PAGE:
Dario Cossutta

Dancer and Choreographer (BA Theatre Dance 2007, BA Theatre History 2009), Born in Trieste (Italy, 1980) well versed in different theatre means and art fields.

He started dancing at a young age, initially competing in Latin American and Standard dances and has ever since experienced a number of different dance and movement styles.

From the age of 19 started following his contemporary dance career more extensively. His biggest influences have been David Zambrano, Gill Clarke, Melanie Clarke, Roberto Cocconi, Julien Hamilton, Matej Kejzar and Charlie Morrisey.

He has kept working with various companies and choreographers until the age of 31 (most notably Teet Kask, Editta Braun, Kirstie Simson, D.ID).

In late 2011 his dancing had to come to an abrupt stop, due to a car-crash (mostly neck and torso injury).
It took him about 2 years to get back to having some movement freedom. That has, in his words, been a formative experience, which taught him how to look at dance and theatre as a ‘normal viewer’, as opposed to within the discourse of being involved in the arts… aside from having to learn to approach his body in a completely different, less carefree, way.

In 2014 he was amongst the founders of the “No Lab” collective (within Drustvo za Novi Teater, Slovenia), where he took part in a three year collaborative research about applying Andrew Morrish’s theatre practice (described in his book ‘No Acting, Please’) to contemporary dance. That led to a performance on Milan Kundera’s ‘Slowness’(2018).

Dario will be teaching as part of the intensive workshops in Athens during 15-19 August 2022.


Making sense of Freedom:  ..So, there you are..

Despite all the buzz that life is:
“..So, there you are: a young contemporary dancer standing (or lying) on a (dance)floor somewhere on planet Earth, with some time and many options”.

Learning to nurture it and find value through ‘that time’ is key – it itself will get better, it will make you into a better artist and most importantly, it will make your life better. Do not take it for granted either, as “to produce the kind of welfare, that would hopefully one day come to allow anyone to spend their time in such a way, that is first and foremost meaningful to themselves” has been humanity’s hardest ongoing struggle.

That time’: WHAT to do with it, HOW to approach it, structure it and WHY. All of it becomes ‘your own artistic practice’.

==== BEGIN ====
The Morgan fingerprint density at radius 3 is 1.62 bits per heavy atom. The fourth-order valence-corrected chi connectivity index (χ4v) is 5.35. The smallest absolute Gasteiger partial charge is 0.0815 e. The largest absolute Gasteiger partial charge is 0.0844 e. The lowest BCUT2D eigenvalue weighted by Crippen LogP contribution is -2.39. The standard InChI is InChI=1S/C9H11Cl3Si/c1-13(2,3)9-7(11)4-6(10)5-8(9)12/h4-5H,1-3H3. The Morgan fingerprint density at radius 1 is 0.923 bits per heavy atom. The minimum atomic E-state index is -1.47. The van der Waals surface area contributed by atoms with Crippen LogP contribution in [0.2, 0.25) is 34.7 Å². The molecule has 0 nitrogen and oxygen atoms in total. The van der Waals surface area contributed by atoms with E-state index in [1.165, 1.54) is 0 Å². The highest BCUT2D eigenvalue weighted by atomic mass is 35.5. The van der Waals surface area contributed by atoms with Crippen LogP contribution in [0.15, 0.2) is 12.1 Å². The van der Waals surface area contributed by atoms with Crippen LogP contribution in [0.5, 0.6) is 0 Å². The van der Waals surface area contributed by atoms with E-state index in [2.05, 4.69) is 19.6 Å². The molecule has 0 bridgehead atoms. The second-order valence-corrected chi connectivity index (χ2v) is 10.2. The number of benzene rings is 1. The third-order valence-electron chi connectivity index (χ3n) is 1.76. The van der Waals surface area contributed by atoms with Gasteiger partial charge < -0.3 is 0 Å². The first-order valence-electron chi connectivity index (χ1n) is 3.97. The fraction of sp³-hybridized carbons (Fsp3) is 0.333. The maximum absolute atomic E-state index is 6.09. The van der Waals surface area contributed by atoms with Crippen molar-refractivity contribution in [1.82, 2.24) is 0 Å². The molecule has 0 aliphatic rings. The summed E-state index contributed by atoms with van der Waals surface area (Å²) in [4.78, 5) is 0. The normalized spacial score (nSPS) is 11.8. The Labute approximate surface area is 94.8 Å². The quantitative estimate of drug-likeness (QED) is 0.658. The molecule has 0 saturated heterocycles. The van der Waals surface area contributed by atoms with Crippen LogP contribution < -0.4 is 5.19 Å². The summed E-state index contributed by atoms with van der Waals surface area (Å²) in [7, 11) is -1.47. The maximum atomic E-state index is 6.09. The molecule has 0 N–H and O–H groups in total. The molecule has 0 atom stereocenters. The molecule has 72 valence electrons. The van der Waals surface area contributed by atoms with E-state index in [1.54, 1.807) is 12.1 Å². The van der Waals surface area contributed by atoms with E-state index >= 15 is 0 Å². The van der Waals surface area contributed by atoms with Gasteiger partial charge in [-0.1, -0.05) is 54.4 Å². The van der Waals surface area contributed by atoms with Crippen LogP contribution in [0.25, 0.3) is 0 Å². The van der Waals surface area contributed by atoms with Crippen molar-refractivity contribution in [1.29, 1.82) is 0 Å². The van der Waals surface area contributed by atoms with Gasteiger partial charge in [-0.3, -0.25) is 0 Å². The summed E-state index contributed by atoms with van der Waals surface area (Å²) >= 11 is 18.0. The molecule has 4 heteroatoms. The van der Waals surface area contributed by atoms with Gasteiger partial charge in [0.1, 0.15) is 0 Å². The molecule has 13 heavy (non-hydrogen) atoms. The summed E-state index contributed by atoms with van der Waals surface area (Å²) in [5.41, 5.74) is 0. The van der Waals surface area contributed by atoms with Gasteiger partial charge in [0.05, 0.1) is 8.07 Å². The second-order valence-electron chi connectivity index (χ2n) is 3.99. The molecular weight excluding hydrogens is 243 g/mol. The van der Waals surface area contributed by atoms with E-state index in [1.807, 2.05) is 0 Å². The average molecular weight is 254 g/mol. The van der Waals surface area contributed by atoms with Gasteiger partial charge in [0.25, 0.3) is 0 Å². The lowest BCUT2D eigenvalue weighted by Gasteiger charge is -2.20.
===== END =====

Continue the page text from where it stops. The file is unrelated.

Considering how the Theatre stage is (within our society) amongst the places where the biggest amount of freedom is allowed (accepted and promoted) the role of a healthy artistic practice is at first facing that freedom, then learning what to do with it.

We will explore how to go about looking for answers to the three questions above “in the doing” – as it befits our art form. We’ll also look at how have practitioners gone about it before and reflect on their answers (including some of my own).
While contemporary dance and theatre works have lately been stemming out of to the concept of ‘practice’ rather than ‘technique’, we won’t disregard neither ‘technique’ nor task based improvisation, for their respective roles, both working solo or in groups.

The participants will be further challenged to unearth ideologies hidden behind their own tastes, movement vocabulary and mannerisms, seeing them for their relevance, strengths and weaknesses, to understand how an audience would feel them in a theatre.
Spotting perspectives that catch ourselves off guard might engage emotional responses, so there will be opportunities to talk about the role of emotions within our own practice as well.

Your own artistic voice, just as your movement, can only be as articulate as your thought about them.” (quot. Gill Clarke). There is no substitute for a few years spent in an academic institution to really understand it, however in this reduced form, we’ll take a stab at it.



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